Australia has dipped in worldwide broadband connectivity rankings measured by Akamai according to the company’s quarterly State of the Internet report, despite a growth in average connection speeds.
At the end of Q1 2015, Australia ranked in 50th position globally for percentage of broadband connections, defined as an Internet connection above 4 Mbps.
This was down six positions from the previous quarter, even though the percentage of broadband connectivity above 4 Mbps was 71 per cent. This represented a 4.1 per cent increase quarter-on-quarter.
Australia fared better when it came to broadband connections over 10 Mbps with 44th position. However, this was down three positions from the previous quarter.
The average connection speed in Australia for the quarter was 7.6 Mbps, a 3.7 per cent increase on the previous quarter.
Australia ranked in 47th position globally in terms of average peak connection speeds, down two places from the previous quarter.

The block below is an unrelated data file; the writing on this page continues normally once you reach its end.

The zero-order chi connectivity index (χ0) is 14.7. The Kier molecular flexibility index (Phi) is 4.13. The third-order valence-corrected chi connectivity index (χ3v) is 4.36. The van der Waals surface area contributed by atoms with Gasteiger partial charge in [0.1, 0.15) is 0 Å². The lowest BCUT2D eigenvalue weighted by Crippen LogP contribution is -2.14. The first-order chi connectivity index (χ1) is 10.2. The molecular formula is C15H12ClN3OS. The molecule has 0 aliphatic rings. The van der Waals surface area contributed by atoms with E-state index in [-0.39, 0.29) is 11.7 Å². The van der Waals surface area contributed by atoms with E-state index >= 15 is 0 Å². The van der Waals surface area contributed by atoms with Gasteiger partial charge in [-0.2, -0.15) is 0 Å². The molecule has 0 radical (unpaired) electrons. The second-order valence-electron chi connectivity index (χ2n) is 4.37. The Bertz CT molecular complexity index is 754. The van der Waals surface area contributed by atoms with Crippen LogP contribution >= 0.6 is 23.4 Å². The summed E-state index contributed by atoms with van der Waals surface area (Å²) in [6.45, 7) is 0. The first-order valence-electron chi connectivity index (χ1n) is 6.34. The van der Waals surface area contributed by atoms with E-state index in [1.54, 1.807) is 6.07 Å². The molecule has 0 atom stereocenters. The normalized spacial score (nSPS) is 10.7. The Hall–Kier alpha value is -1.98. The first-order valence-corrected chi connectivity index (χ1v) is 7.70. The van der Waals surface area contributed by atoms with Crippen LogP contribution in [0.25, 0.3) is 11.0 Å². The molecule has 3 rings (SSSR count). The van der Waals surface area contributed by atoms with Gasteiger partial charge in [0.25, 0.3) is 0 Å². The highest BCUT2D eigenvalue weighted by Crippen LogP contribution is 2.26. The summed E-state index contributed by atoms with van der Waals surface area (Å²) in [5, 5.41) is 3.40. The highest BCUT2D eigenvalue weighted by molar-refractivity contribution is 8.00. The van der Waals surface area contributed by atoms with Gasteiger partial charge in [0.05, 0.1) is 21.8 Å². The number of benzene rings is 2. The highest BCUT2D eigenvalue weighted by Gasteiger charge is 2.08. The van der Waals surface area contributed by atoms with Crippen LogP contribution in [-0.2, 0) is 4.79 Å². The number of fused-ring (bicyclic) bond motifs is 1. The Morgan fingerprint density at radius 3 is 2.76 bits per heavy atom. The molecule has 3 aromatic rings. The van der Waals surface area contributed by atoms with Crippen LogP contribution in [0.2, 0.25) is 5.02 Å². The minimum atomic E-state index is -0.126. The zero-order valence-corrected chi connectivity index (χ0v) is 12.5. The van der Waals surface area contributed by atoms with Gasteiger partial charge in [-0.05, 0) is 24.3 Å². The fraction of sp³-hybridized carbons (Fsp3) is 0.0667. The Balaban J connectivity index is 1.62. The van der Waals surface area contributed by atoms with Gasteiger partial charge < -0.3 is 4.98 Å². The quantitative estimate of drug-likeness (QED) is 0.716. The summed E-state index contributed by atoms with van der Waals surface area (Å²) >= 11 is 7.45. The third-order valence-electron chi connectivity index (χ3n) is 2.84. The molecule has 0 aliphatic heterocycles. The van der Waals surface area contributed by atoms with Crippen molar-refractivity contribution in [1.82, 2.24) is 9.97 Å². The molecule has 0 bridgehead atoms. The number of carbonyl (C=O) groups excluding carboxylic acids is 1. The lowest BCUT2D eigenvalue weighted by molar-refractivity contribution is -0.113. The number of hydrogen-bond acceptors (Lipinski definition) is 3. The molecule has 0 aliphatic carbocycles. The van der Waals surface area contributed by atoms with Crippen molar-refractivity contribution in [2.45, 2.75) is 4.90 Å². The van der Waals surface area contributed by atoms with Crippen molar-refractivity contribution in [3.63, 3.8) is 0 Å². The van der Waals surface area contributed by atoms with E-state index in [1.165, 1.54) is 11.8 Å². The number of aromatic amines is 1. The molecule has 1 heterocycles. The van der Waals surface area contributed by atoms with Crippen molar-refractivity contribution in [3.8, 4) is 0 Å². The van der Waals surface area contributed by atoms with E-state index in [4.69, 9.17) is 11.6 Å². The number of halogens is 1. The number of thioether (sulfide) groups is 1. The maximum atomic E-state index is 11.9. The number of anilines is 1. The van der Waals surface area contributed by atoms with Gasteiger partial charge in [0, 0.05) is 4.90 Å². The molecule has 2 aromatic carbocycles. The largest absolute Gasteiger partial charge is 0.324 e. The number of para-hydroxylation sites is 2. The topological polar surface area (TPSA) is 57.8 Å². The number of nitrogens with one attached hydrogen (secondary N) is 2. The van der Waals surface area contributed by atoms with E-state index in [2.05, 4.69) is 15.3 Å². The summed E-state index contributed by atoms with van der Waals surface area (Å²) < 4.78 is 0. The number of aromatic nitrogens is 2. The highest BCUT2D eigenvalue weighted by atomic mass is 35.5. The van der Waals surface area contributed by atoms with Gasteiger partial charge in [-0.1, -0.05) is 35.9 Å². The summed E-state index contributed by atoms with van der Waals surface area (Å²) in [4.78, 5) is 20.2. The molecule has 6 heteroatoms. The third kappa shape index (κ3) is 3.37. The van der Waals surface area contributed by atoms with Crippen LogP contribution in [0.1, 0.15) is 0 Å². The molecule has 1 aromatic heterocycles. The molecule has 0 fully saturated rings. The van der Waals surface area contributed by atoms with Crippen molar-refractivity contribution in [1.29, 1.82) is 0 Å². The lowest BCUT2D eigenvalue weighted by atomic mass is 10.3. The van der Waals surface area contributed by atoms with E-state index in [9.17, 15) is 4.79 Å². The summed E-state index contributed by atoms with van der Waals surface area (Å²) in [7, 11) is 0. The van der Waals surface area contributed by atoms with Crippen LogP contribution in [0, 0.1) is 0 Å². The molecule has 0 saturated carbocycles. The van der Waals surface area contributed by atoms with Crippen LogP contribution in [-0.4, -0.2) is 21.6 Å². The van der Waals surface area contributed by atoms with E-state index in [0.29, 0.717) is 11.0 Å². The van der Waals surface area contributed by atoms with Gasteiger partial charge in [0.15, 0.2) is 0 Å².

Average peak connection speeds in Australia were recorded at 40.8 Mbps.
The average page load time for broadband in Australia was recorded at 4703 ms. In Q4 of 2014, this was recorded at 5406 ms. By comparison, South Korea recorded the quickest average page load time for broadband at 1614 ms.
Once again, Australia fared better in peak mobile connection speeds and recorded the highest globally with speeds of 149.3 Mbps. The United Kingdom came in second with average peak mobile connection speeds of 90.9 Mbps.
Australia also had the highest mobile broadband adoption rates in the Asia Pacific region at 96 per cent. Demark was the global leader with 98 per cent mobile broadband adoption.
A total of four countries – Australia (149.3 Mbps), Japan (126 Mbps), Singapore (116.4 Mbps) and Thailand (105.4 Mbps) – posted average peak mobile speeds above 100 Mbps.
“Perhaps due in part to rollouts of higher speed mobile technologies like LTE-A, the successor of 4G LTE, a total of 15 countries had average peak speeds above 50 Mbps, a large increase from just four in the previous quarter,” Akamai said.
Follow Hamish Barwick on Twitter: @HamishBarwick